ISLAMABAD, April 03 : The Supreme Court on Monday resumed hearing the Pakistan Tehreek-e-Insaf’s (PTI) petition against the Election Commission of Pakistan’s (ECP) decision to postpone polls in Punjab till October 08.
Attorney General for Pakistan (AGP) Mansoor Awan, ECP lawyers Irfan Qadir and Sajeel Swati, PTI counsel Ali Zafar and Pakistan Peoples Party (PPP) counsel Farooq Naek were present in the apex court today.
Secretaries of finance and interior ministries were also present.
Naek came to the rostrum and was asked by Chief Justice of Pakistan (CJP) Umar Ata Bandial if the PPP had concluded its boycott against the court hearings, to which Naek stated that the party had not boycotted the hearing.
Justice Muneeb Akhtar questioned how the party could boycott the hearing and simultaneously attend it. He continued that for the past two days, the media was reporting that political parties had no confidence on the bench.
“How can you present your arguments if you don’t have confidence in us?” he asked, adding that the PPP counsel would only be heard if he withdrew the statement issued by the coalition leaders last week.
He also expressed displeasure at the language of the statement.
Justice Bandial asked Naek if he wanted to become a part of the proceedings, to which Naek said yes and reiterated that the PPP did not boycott the hearing.
The CJP said that the media had reported otherwise, whereas Naek stated that his party had reservations about the maintainability of the PTI petition.
Justice Bandial still maintained that Naek confirmed in writing that he had not boycotted the hearing.
The CJP then asked the AGP about the directions he had received. Awan replied that the incumbent government could not boycott the proceedings.
AGP Awan iterated that the PTI petition was based on the apex court’s March 1 verdict, wherein the court instructed the president to select a date for elections in Punjab and the governor to pick a date for polls in Khyber-Pakhtunkhwa (K-P).
He added that the K-P governor did not select a date until the PTI petition was filed.
The chief justice stated that the petition asked how the electoral watchdog could change the date to October 8 for the elections, adding that the law gave no one the authority to delay poll dates, except for the court.
He remarked that in 1988 the elections were postponed on court orders as the court had issued its verdict based on “ground realities”.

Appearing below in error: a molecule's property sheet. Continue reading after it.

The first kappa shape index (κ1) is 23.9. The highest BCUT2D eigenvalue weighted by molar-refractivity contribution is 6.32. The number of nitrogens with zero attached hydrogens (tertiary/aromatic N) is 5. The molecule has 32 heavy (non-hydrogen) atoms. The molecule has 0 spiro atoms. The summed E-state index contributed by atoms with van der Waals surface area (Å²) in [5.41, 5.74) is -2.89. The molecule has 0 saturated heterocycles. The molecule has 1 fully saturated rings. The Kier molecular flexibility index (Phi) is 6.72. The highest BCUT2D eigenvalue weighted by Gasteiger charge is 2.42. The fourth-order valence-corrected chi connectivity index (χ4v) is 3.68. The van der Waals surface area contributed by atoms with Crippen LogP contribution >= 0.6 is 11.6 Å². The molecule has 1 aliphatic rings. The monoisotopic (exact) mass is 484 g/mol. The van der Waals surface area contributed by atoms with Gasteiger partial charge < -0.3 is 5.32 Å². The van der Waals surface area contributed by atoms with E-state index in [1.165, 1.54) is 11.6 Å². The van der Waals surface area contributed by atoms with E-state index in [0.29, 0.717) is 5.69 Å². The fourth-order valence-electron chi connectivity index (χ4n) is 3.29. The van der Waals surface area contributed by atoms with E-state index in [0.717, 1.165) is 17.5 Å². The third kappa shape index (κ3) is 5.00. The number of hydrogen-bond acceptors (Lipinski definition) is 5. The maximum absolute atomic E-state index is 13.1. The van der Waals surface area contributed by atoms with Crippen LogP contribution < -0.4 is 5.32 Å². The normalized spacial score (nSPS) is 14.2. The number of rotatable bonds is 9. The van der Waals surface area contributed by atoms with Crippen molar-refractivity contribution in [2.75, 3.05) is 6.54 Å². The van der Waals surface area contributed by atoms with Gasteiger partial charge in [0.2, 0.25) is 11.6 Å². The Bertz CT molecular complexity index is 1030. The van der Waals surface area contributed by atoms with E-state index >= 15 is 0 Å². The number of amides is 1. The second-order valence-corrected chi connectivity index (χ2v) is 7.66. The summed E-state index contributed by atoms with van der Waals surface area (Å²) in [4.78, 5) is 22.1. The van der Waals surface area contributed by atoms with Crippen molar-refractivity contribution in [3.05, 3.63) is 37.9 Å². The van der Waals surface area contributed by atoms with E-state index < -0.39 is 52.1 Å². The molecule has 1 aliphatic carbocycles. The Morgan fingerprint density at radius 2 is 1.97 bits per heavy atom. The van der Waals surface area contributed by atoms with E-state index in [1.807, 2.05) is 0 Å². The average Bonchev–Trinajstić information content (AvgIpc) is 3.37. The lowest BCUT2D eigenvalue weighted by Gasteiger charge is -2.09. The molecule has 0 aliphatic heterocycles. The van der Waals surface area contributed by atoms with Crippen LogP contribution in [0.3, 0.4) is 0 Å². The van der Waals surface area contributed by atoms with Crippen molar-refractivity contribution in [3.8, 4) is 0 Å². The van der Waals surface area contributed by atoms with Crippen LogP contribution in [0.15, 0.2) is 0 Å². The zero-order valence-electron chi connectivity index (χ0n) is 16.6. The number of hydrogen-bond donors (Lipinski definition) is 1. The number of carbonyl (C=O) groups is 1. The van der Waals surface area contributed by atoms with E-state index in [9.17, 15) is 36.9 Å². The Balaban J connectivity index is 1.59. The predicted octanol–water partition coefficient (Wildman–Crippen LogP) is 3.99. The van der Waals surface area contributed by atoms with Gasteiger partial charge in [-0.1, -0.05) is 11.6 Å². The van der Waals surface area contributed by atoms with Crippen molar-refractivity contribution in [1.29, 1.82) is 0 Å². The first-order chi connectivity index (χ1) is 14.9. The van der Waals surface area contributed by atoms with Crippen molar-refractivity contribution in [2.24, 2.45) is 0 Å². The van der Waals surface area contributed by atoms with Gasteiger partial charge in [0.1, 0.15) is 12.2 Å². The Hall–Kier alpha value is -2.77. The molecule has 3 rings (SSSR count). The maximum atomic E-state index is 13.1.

Bandial maintained that the March 1 verdict of the SC had already been executed.
Justice Ijazul Ahsan observed that the existent matter under consideration for the hearing was the ECP’s decision to postpone elections, as the commission was bound to follow court orders.
The attorney general, on the other hand, stated that during the initial suo motu hearings regarding the elections, a nine-member bench oversaw the proceedings. He continued that the court orders came out on February 21 and included dissenting notes from two judges, who had dismissed the case in the first hearing.
Justice Bandial, however, stated that only one judge had dismissed the proceedings as Justice Athar Minallah did not mention rejecting the case in his disagreement note.
The AGP contended that Justice Yahya Afridi had agreed with Justice Minallah and Justice Bandial said that the court “understood Awan’s stance”.
Justice Akhtar stated that on February 27, a nine-member bench asked the CJP for reconstituting the bench. Justice Ahsan added that the reconstituted bench then consisted of five members, which the AGP agreed to.
Justice Bandial clarified that he was not obligated to select the prior members and highlighted that the order the AGP was speaking about was a minority judgement.
The AGP argued that an order of the court was not issued on March 1 to which Justice Bandial asked if Awan believed that a five-member bench was never constituted.
“Harmony among judges is very important for Supreme Court. Judges have a lot of dealings with each other. Judicial proceedings are public, but the consultation of judges is not,” the CJP said.
He continued that the detailed dissenting note did not include the point of reconstitution of the bench, however, the AGP argued that according to the note, the reconstitution of the bench was an administrative measure.
The AGP furthered that according to the note, Justice Ijazul Ahsan and Justice Mazahir Naqvi excused themselves from the hearing. The CJP replied that according to the note, four judges separated themselves from the bench.
“A better way would have been to write that four judges were removed from the bench,” Chief Justice Bandial said, adding that in the decision of the nine-member bench, it was not written anywhere about who was voluntarily resigning.
He continued that there was no provision that a judge could not be removed from the bench, adding that when the court ordered the reconstitution of a bench, it did not mean that other judges were being removed.
Justice Ahsan said that forming a new bench was a “judicial directive and not an administrative one”.
Protests by lawyers and members of the PTI occurred outside the Supreme Court on Monday, ahead of the apex court’s hearing of the PTI petition against the postponement of polls in Punjab. Lawyers were seen with placards and banners as fierce sloganeering ensued in favour of the Constitution and the law.